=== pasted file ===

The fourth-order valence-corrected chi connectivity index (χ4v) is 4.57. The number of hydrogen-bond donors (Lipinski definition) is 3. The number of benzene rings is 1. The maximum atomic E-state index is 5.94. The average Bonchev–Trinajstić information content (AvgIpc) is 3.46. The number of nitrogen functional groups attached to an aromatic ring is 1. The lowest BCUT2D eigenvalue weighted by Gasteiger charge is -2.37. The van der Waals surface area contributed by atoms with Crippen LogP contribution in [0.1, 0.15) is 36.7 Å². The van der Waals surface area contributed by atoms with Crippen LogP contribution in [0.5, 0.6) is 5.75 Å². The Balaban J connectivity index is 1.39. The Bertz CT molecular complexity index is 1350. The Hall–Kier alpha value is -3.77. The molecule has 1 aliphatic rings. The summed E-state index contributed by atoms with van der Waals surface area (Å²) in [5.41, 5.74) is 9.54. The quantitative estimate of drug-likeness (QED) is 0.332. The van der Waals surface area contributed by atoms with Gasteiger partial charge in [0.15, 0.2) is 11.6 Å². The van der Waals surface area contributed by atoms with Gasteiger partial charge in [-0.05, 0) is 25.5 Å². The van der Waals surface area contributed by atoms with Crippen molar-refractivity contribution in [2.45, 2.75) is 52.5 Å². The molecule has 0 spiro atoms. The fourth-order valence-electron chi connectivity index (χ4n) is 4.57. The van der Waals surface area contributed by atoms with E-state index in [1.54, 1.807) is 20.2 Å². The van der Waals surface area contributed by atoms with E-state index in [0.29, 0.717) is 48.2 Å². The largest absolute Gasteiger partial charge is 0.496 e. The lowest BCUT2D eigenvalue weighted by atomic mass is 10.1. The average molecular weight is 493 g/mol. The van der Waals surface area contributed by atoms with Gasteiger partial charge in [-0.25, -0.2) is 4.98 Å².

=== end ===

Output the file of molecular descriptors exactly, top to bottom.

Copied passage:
The fourth-order valence-corrected chi connectivity index (χ4v) is 4.57. The number of hydrogen-bond donors (Lipinski definition) is 3. The number of benzene rings is 1. The maximum atomic E-state index is 5.94. The average Bonchev–Trinajstić information content (AvgIpc) is 3.46. The number of nitrogen functional groups attached to an aromatic ring is 1. The lowest BCUT2D eigenvalue weighted by Gasteiger charge is -2.37. The van der Waals surface area contributed by atoms with Crippen LogP contribution in [0.1, 0.15) is 36.7 Å². The van der Waals surface area contributed by atoms with Crippen LogP contribution in [0.5, 0.6) is 5.75 Å². The Balaban J connectivity index is 1.39. The Bertz CT molecular complexity index is 1350. The Hall–Kier alpha value is -3.77. The molecule has 1 aliphatic rings. The summed E-state index contributed by atoms with van der Waals surface area (Å²) in [5.41, 5.74) is 9.54. The quantitative estimate of drug-likeness (QED) is 0.332. The van der Waals surface area contributed by atoms with Gasteiger partial charge in [0.15, 0.2) is 11.6 Å². The van der Waals surface area contributed by atoms with Gasteiger partial charge in [-0.05, 0) is 25.5 Å². The van der Waals surface area contributed by atoms with Crippen molar-refractivity contribution in [2.45, 2.75) is 52.5 Å². The molecule has 0 spiro atoms. The fourth-order valence-electron chi connectivity index (χ4n) is 4.57. The van der Waals surface area contributed by atoms with E-state index in [1.54, 1.807) is 20.2 Å². The van der Waals surface area contributed by atoms with E-state index in [0.29, 0.717) is 48.2 Å². The largest absolute Gasteiger partial charge is 0.496 e. The lowest BCUT2D eigenvalue weighted by atomic mass is 10.1. The average molecular weight is 493 g/mol. The van der Waals surface area contributed by atoms with Gasteiger partial charge in [-0.25, -0.2) is 4.98 Å².